Why is Zika Virus Spreading Swiftly Around the World?

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Zika Virus is Deadlier Today Than Before

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When the Zika virus first made headlines recently, the world was alarmed.  Without wasting time, health experts launched a medical probe into the plight of the virus that dominantly hit the Americas, including Colombia and Brazil. The virus is now becoming a global epidemic and it may spread like wildfire.

Already, Zika, a life-threatening mosquito-borne virus, has spread to more than 30 countries and continues its rapid spread across the Americas. The virus has been linked to the birth defect “microcephaly,” a condition marked by abnormally small fetal head size that is linked to developmental problems, and to neurological disease Guillain-Barre syndrome. It is so alarming that Colombian authorities have even encouraged women to delay pregnancy for six to eight months following the notification of the viral scare.

But what is causing the sudden outbreak?

Zika Virus Spreading Rapidly

The UCLA scientists say they may have answer to this. A new UCLA study suggests that the virus possesses the ability to mutate rapidly, allowing the current outbreak to spread swiftly around the world.

The spread of the virus has been linked to Recycling, Trade and Travel.

Also, the Zika virus known 70 years ago is not as deadly as the latest epidemic that causes fetal brain-development disorders and Guillain-Barre syndrome.

According to Genhong Cheng, a professor of microbiology, immunology and molecular genetics at the David Geffen School of Medicine at UCLA, the Zika virus has undergone significant genetic evolution in the past 70 years.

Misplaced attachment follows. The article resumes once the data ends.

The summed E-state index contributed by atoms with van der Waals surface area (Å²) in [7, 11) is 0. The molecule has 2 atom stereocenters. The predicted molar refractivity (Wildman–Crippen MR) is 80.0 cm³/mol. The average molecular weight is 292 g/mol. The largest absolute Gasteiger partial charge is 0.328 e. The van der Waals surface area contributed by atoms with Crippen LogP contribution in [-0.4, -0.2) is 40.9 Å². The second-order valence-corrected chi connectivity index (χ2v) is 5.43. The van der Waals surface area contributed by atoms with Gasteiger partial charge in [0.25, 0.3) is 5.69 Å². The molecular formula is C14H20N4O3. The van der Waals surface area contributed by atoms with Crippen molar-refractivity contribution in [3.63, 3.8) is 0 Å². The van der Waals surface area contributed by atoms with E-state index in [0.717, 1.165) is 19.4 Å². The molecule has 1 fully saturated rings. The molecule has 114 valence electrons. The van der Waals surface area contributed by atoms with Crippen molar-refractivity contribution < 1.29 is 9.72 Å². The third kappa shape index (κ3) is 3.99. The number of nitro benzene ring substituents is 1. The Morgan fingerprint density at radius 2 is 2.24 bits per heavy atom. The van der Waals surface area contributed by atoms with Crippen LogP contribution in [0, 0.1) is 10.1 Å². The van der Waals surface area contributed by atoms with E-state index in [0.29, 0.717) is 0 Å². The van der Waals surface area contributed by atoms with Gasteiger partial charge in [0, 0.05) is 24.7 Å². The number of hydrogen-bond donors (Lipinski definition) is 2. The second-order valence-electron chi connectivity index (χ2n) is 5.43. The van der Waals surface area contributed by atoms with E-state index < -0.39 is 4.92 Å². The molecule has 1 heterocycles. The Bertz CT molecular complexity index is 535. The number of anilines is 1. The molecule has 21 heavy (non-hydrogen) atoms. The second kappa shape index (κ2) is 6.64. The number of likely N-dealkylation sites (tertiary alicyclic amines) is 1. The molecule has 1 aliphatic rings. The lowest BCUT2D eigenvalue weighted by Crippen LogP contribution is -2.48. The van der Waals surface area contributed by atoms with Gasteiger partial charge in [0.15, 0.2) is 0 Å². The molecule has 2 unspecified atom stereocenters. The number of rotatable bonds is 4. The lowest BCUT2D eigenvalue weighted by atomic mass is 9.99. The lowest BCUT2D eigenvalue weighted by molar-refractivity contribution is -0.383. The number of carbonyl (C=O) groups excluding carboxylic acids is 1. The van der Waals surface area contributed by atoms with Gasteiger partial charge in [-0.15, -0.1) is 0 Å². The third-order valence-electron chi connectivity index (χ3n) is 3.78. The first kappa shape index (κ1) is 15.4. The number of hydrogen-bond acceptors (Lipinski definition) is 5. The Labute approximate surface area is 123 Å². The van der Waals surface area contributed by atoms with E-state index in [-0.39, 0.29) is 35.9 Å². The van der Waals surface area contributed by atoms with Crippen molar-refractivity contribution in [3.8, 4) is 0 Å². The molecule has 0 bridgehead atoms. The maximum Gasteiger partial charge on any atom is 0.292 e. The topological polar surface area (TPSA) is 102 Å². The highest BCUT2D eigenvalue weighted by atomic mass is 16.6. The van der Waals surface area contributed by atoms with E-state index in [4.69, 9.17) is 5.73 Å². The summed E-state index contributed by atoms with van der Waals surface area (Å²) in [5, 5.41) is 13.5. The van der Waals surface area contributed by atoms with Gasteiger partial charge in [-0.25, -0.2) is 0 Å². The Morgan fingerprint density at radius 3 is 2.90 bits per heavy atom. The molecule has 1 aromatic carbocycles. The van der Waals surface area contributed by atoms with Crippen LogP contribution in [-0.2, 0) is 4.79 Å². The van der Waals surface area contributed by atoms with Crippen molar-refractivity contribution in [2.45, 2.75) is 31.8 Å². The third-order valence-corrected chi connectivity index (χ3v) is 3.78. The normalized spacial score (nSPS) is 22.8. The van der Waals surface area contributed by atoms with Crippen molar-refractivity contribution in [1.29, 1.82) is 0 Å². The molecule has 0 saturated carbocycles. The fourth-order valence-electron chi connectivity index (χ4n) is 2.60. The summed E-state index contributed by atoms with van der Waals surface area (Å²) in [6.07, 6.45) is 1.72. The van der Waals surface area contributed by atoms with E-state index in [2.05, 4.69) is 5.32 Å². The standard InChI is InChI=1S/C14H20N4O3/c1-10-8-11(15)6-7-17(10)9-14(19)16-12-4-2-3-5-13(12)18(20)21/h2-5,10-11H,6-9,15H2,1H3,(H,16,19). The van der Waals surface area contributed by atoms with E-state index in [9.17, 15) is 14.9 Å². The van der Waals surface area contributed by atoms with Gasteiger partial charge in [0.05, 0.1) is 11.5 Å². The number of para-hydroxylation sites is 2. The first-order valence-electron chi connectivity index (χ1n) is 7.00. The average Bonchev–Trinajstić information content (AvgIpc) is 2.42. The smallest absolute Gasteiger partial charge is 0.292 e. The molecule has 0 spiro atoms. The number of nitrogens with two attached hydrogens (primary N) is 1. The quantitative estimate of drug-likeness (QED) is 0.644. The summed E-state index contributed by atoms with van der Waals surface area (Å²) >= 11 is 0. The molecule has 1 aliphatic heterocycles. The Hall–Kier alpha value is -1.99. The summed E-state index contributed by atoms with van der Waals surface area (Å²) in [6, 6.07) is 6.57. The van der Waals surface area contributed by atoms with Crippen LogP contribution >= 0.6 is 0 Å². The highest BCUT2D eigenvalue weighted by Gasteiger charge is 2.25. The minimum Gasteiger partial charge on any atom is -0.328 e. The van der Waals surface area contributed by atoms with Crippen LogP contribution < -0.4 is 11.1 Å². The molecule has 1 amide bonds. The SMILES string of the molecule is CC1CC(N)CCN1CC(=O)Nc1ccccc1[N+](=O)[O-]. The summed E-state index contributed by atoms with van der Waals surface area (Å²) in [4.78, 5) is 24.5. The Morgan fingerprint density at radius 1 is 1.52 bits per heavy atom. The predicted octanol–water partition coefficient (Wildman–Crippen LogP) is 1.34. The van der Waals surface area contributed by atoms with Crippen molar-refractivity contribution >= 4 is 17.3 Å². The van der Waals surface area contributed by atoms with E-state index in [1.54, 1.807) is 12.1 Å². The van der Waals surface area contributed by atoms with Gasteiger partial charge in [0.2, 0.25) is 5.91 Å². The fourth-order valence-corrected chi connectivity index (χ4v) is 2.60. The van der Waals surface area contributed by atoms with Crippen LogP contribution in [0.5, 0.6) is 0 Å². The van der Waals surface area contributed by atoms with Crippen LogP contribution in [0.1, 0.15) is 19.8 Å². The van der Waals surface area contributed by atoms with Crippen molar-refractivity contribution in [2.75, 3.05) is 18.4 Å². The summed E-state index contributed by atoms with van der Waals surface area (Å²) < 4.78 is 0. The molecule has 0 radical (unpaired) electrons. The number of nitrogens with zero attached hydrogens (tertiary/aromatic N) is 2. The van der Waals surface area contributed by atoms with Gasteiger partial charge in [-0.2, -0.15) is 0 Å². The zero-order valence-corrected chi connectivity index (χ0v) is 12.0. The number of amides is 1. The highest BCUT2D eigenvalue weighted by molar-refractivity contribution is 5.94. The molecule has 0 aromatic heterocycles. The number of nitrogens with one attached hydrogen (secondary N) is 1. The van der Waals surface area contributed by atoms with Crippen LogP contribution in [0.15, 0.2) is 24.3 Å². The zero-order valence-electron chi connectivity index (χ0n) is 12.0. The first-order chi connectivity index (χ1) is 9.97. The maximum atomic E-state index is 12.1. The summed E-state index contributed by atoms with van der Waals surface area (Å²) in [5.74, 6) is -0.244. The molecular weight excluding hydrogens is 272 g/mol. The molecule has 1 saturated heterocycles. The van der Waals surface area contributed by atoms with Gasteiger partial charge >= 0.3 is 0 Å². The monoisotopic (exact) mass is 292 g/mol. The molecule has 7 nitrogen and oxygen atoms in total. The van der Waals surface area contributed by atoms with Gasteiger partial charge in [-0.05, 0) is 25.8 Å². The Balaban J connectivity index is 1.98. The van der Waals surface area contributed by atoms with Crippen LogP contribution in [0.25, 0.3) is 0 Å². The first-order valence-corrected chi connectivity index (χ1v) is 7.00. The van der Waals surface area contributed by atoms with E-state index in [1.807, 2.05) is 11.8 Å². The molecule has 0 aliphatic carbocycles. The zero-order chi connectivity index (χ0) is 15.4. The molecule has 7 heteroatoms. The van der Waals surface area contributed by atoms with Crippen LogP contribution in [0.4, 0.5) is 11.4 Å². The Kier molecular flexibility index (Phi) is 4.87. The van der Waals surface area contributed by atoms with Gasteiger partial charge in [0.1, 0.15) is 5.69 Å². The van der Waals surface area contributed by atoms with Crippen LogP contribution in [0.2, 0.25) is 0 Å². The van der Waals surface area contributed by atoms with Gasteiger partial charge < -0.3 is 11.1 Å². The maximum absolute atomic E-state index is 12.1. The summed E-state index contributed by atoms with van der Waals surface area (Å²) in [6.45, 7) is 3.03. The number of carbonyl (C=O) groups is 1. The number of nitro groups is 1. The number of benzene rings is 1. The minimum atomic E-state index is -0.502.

By knowing the genetic mutations, this gives scientists a wider and comprehensive explanation on how the virus is transmitted and how it causes different types of disease. Eventually, this could give scientists a clue to a possible cure for the Zika virus.

Zika Virus spreading by Aedes mosquito.
Aedes mosquito that causes the Zika virus

Zika Virus 70 Years Ago vs Latest Epidemic

The UCLA scientists revealed that the Zika virus discovered in 1947 in Uganda caused milder illnesses and the infection was primarily spread by mosquitos. The same Zika virus was also discovered in the 2007 Micronesia and 2013 French Polynesia outbreaks.

But the latest epidemic of the virus now causes severe outcomes, including fetal brain-development disorders and Guillain-Barre syndrome. These findings puzzled the scientists even more and encouraged them to probe further.

In addition, they discovered new modes of transmission. Before, the infection was spread by mosquitos alone. Now, the virus can be transmitted by sexual contact and from mother to fetus. Thus, the virus poses a significant threat to pregnant women.

According to Dr. Stephanie Valderramos, a fellow in obstetrics-gynecology at the Geffen School, it remains a mystery why the contemporary Zika infection was not associated with serious human disease, especially in newborns before.

About the New Discovery

Professor Cheng collaborated with researchers at the Chinese Academy of Medical Sciences and Peking Union Medical College in Beijing in the study about the Zika virus’ genetic changes. The group of researchers compared individual genetic differences among 41 strains of Zika virus. The findings revealed that 30 strains originated from humans, 10 from mosquitos and one from monkeys.

What they found was that, by sequencing the virus, the team identified substantial DNA changes between the strains, showing a major split between the Asian and African lineages, as well as the human and mosquito versions.

The researchers have notions that these mutations could help the virus reproduce more efficiently, evade the body’s immune response or invade new tissues that provide a safe harbor for it to spread.

What is Next After the Discovery?

Cheng and his colleagues are not deterred from unraveling the mystery of Zika virus. In fact, the powerhouse of researchers planned to analyze the viral strains causing the current epidemic. With optimism, the discovery could lead to genetic targets for drug and vaccine development in the future.

“Our results have raised new questions about the evolution of the Zika virus, and highlight that a lot more research is needed to understand the relationship between the virus and human disease.” – Cheng

Mina Fabulous follows the news, especially what is going on in the US State Department. Mina turns State Department waffle into plain English. Mina Fabulous is the pen name of Carmen Avalino, the NewsBlaze production editor. When she isn’t preparing stories for NewsBlaze writers, she writes stories, but to separate her editing and writing identities, she uses the name given by her family and friends.